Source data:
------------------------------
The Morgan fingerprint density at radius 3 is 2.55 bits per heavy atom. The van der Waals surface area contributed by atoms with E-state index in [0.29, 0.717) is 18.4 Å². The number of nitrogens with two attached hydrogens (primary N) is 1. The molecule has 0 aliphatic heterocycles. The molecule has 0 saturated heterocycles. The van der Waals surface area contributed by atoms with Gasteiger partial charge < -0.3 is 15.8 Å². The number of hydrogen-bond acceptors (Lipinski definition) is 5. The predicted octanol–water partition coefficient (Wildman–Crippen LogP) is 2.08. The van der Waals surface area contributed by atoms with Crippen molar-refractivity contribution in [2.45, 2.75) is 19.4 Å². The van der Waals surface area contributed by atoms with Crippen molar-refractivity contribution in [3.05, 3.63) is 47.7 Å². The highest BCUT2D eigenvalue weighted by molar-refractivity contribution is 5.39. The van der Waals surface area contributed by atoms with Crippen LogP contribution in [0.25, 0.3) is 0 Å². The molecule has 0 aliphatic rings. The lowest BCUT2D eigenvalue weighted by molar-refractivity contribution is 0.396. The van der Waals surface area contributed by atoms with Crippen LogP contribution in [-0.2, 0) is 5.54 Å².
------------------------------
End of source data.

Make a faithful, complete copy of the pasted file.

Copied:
The Morgan fingerprint density at radius 3 is 2.55 bits per heavy atom. The van der Waals surface area contributed by atoms with E-state index in [0.29, 0.717) is 18.4 Å². The number of nitrogens with two attached hydrogens (primary N) is 1. The molecule has 0 aliphatic heterocycles. The molecule has 0 saturated heterocycles. The van der Waals surface area contributed by atoms with Gasteiger partial charge < -0.3 is 15.8 Å². The number of hydrogen-bond acceptors (Lipinski definition) is 5. The predicted octanol–water partition coefficient (Wildman–Crippen LogP) is 2.08. The van der Waals surface area contributed by atoms with Crippen molar-refractivity contribution in [2.45, 2.75) is 19.4 Å². The van der Waals surface area contributed by atoms with Crippen molar-refractivity contribution in [3.05, 3.63) is 47.7 Å². The highest BCUT2D eigenvalue weighted by molar-refractivity contribution is 5.39. The van der Waals surface area contributed by atoms with Crippen LogP contribution in [0.25, 0.3) is 0 Å². The molecule has 0 aliphatic rings. The lowest BCUT2D eigenvalue weighted by molar-refractivity contribution is 0.396. The van der Waals surface area contributed by atoms with Crippen LogP contribution in [-0.2, 0) is 5.54 Å².